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Physics disciplines, theories and methods

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Contemporary physics research is divided into various disciplines that study different aspects of the physical world.

Field(s) Disciplines Main theories Some concepts
Astrophysics and Mechanics Cosmology, Planetology, Plasma Physics, Big Bang Astroparticles Big Bang, Cosmic Inflation, General Relativity, Dark Matter, Cosmic Rays Black Hole, Galaxy, Gravity, Gravitational Wave, Planet, Solar System, Star, Universe
Quantum physics and Wave physics Atomic physics, Molecular physics, Optics, Photonics Quantum optics Diffraction, Electromagnetic wave, Laser, Polarization, Interference
Particle physics Particle Accelerator, Nuclear Physics Standard Model, Grand Unification Theory, String Theory, M Theory Elementary Interaction (Gravity, Electromagnetism, Weak Interaction, Strong Interaction), Elementary Particle, Antiparticle, Spin, Spontaneous symmetry breaking
Statistical Physics and Condensed Matter Physics Thermodynamics, Solid State Physics, Materials Science, Polymer Physics, Soft Matter, Mesoscopic Physics, Disordered System, Biophysics Superconductivity, Bloch Wave, Fermionic Condensate, Fermi Liquid State of Matter (Solid , Liquid, Gas), Plasma, Bose-Einstein Condensate, Supercritical, Superfluid), Conductive, Magnetism, Self-organization


Although physics is concerned with a wide variety of systems, some theories can only be related to physics as a whole and not to any of its fields. Each is assumed to be correct, within some area of ​​validity or applicability. For example, the theory of classical mechanics faithfully describes the motion of an object, provided that

  1. its dimensions are much larger than those of an atom,
  2. its speed is much lower than the speed of light,
  3. it is not too close to a large mass, and
  4. it is devoid of electric charge.

Old theories, such as Newtonian mechanics, have evolved giving rise to original research subjects, particularly in the study of complex phenomena (example: chaos theory). Their fundamental principles form the basis of all research in physics and any student of physics, whatever his specialty, is expected to acquire the bases of each of them.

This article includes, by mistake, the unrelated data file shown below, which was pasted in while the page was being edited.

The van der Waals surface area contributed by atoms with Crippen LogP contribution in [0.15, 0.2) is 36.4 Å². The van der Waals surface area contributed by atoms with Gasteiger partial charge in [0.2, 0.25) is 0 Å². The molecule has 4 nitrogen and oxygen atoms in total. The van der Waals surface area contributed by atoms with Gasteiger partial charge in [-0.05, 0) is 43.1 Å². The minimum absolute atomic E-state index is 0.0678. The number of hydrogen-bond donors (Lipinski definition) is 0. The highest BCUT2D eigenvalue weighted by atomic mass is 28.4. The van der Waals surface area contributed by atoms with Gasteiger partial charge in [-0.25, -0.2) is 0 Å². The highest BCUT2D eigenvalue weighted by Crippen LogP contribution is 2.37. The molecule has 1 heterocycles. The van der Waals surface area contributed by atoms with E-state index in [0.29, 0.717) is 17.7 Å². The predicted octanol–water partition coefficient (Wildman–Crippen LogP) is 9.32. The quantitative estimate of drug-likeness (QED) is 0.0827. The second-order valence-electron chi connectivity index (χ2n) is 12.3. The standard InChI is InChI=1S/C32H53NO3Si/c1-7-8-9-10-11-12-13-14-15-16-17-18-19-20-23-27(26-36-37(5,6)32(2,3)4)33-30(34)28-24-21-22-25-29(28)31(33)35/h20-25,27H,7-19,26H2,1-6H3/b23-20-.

Theory Large domains Concepts
Newtonian mechanics Kinematics, Newton’s laws of motion, Analytical mechanics, Fluid mechanics, Point mechanics, Solid mechanics, Galileo transformations, Continuous mechanics Dimension, Space, Time, Frame of reference, Length, Velocity, Relative velocity, Mass, Angular momentum, Force, Energy, Angular momentum, Torque, Law of conservation, Harmonic oscillator, Wave, Work, Power, Balance
Electromagnetism Electrostatics, Electricity, Magnetism, Maxwell’s equations Electric charge, Electric current, Electric field, Magnetic field, Electromagnetic field, Electromagnetic wave
Statistical Physics and Thermodynamics Thermal machine, Kinetic theory of gases Boltzmann constant, Entropy, Free energy, Heat, Partition function, Temperature, Thermodynamic equilibrium, Reversibility
Quantum mechanics Path integral, Schrödinger’s equation, Quantum field theory Hamiltonian, Boson, Fermion, Identical particles, Planck constant, Quantum harmonic oscillator, Wave function, Zero point energy
Theory of relativity Galilean Relativity, Restricted Relativity, General Relativity Equivalence principle, Quadrivector, Space-time, Speed ​​of light, Relative speed, Lorentz invariance


Theory and experience

Cross sections of the first orbitals of the hydrogen atom
Source: https://en.wikipedia.org/wiki/File:HAtomOrbitals.png

(Cross sections of the first orbitals of the hydrogen atom, the color code representing the probability amplitude of the electron (black: zero amplitude, white: maximum amplitude).)

Physicists observe, measure and model the behavior and interactions of matter through space and time in order to bring out general quantitative laws. Time – defined by duration, interval and the correlative construction of scales – and space – the set of places where movement takes place and where the material being or cluster, that is, say the particle, the molecule or the grain, the body of matter… or even the operator, are positioned at a given moment – are real facts observed, transformed into measurable abstract mathematical and physical entities to be logically integrated into the scientific scheme. It is only from these constructions that it is possible to develop secondary concepts with explanatory values. Thus energy, an abstract description of states, a force field or a fractal dimension, can characterize various “physical phenomena”. Metrology is thus a major intermediate branch of physics.